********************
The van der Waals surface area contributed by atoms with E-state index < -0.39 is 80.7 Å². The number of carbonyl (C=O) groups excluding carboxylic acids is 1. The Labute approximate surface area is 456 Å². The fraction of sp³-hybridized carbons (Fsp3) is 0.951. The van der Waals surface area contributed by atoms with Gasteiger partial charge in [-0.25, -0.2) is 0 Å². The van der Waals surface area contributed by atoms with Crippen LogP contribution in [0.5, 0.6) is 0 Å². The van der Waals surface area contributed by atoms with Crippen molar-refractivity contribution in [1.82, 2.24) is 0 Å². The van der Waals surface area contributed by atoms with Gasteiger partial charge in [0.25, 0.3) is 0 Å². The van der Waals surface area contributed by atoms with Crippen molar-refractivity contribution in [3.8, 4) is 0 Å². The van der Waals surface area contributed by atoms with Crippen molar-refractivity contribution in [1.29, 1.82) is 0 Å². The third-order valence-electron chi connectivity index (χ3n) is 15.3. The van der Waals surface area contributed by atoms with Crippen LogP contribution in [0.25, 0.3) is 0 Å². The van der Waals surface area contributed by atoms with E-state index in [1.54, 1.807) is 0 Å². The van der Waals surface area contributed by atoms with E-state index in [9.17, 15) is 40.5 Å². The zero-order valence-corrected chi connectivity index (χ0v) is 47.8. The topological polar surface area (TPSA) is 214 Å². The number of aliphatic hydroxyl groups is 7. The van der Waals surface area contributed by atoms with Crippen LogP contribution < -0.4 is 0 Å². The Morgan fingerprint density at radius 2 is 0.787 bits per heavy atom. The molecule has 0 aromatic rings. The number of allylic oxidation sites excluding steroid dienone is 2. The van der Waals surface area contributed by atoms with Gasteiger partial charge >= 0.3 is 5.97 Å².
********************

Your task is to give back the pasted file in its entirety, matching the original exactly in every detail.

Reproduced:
The van der Waals surface area contributed by atoms with E-state index < -0.39 is 80.7 Å². The number of carbonyl (C=O) groups excluding carboxylic acids is 1. The Labute approximate surface area is 456 Å². The fraction of sp³-hybridized carbons (Fsp3) is 0.951. The van der Waals surface area contributed by atoms with Gasteiger partial charge in [-0.25, -0.2) is 0 Å². The van der Waals surface area contributed by atoms with Crippen LogP contribution in [0.5, 0.6) is 0 Å². The van der Waals surface area contributed by atoms with Crippen molar-refractivity contribution in [1.82, 2.24) is 0 Å². The van der Waals surface area contributed by atoms with Gasteiger partial charge in [0.25, 0.3) is 0 Å². The van der Waals surface area contributed by atoms with Crippen molar-refractivity contribution in [3.8, 4) is 0 Å². The van der Waals surface area contributed by atoms with Crippen molar-refractivity contribution in [1.29, 1.82) is 0 Å². The third-order valence-electron chi connectivity index (χ3n) is 15.3. The van der Waals surface area contributed by atoms with Crippen LogP contribution in [0.25, 0.3) is 0 Å². The van der Waals surface area contributed by atoms with E-state index in [1.54, 1.807) is 0 Å². The van der Waals surface area contributed by atoms with E-state index in [9.17, 15) is 40.5 Å². The zero-order valence-corrected chi connectivity index (χ0v) is 47.8. The topological polar surface area (TPSA) is 214 Å². The number of aliphatic hydroxyl groups is 7. The van der Waals surface area contributed by atoms with Crippen LogP contribution < -0.4 is 0 Å². The Morgan fingerprint density at radius 2 is 0.787 bits per heavy atom. The molecule has 0 aromatic rings. The number of allylic oxidation sites excluding steroid dienone is 2. The van der Waals surface area contributed by atoms with Gasteiger partial charge >= 0.3 is 5.97 Å².